Big Man Japan

Overview

Director Hitoshi Matsumoto weaves this darkly comic mockumentary about a Japanese giant who continues the long-standing family tradition of facing off against Tokyo's most formidable monsters. Constantly caught in the middle of everyone's battles, Daisato finds his sincere efforts to keep the peace repeatedly belittled; he's divorced, his neighbors have covered his house in graffiti, and he gets nothing but dirty looks when he walks down the street. When we first meet Daisato, he is the subject of a television ...
See more details below
DVD (Wide Screen)
$13.60
BN.com price
(Save 9%)$14.99 List Price

Pick Up In Store

Reserve and pick up in 60 minutes at your local store

Other sellers (DVD)
  • All (4) from $8.19   
  • New (4) from $8.19   

Overview

Director Hitoshi Matsumoto weaves this darkly comic mockumentary about a Japanese giant who continues the long-standing family tradition of facing off against Tokyo's most formidable monsters. Constantly caught in the middle of everyone's battles, Daisato finds his sincere efforts to keep the peace repeatedly belittled; he's divorced, his neighbors have covered his house in graffiti, and he gets nothing but dirty looks when he walks down the street. When we first meet Daisato, he is the subject of a television documentary. Though on the surface Daisato may seem like your average, slightly unkempt salaryman -- completely unremarkable in all respects -- it soon becomes apparent just how deceiving first impressions can be. After lamenting on camera the fact that he never gets any vacation time due to frequent calls from the Defense Department, the camera follows Daisato as he rides his motorbike to a Tokyo power plant, receives the jolt of electricity that transforms him into a hulking superhuman crime fighter, and clashes with a gargantuan leviathan intent on destroying Tokyo. Daisato comes from a long line of heroic heavyweights, yet while his ancestors were once championed with parades for their noble efforts, public interest in giant invaders has waned and Daisato has become something of a joke to the citizens of Tokyo. Not only is the noise generated by Daisato's battles regarded as a public nuisance, the property damage that he causes while defending the city has the citizens downright angry. Now, as Daisato attempts to balance his responsibilities to his ex-wife, his daughter, his agent, and his senile grandfather, the crushing weight of both his personal and professional obligations simply becomes too much to bear.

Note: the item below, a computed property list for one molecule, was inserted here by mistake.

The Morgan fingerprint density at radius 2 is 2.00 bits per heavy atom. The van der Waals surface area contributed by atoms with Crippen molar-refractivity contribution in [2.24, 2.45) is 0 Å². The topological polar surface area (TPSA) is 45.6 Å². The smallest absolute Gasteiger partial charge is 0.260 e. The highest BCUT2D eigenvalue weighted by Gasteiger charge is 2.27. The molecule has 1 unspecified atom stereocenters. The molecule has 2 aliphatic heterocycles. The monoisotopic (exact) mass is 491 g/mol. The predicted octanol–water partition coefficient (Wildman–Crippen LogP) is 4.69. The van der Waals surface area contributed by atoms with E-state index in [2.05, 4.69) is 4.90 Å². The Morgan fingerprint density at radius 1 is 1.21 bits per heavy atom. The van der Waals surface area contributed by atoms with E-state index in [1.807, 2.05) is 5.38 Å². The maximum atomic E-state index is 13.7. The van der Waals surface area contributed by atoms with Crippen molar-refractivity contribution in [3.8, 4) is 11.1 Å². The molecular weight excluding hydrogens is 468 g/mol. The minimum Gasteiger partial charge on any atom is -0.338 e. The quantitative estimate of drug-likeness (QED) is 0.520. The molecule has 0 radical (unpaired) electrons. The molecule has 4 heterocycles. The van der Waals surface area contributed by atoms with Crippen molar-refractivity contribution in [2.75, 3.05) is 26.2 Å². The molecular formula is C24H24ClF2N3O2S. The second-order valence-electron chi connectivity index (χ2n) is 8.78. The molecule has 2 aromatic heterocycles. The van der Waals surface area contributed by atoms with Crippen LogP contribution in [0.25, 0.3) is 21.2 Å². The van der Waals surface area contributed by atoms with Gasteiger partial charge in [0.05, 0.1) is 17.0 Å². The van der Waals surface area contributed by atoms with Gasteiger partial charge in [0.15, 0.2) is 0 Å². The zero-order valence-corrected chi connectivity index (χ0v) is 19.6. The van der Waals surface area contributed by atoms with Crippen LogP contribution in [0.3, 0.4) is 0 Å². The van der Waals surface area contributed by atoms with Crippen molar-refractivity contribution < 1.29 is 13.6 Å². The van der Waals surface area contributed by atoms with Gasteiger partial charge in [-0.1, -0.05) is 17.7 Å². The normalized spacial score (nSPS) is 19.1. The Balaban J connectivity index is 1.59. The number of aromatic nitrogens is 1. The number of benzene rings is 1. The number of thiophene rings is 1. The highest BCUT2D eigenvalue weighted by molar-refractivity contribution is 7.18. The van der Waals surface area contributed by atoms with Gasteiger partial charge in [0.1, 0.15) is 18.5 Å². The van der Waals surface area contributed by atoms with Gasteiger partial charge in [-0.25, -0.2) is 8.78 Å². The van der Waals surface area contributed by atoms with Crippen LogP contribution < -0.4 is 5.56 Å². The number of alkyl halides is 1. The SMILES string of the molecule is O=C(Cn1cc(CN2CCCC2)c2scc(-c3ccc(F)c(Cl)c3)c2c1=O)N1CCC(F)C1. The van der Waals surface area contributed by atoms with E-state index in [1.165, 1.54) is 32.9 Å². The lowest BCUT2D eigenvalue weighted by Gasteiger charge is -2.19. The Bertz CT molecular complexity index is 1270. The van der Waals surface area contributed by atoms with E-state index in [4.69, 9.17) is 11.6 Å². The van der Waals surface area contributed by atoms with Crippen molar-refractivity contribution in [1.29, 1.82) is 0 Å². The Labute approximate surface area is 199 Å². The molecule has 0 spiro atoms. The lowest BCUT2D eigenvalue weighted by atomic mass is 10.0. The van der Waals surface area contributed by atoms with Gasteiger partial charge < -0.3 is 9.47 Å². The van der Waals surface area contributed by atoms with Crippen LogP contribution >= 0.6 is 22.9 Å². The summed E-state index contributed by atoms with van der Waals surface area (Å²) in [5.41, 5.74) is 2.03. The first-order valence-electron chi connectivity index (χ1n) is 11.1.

Read More Show Less

Special Features

Closed Caption; Making of Big Man Japan with commentary; Deleted scenes
Read More Show Less

Editorial Reviews

All Movie Guide - Jason Buchanan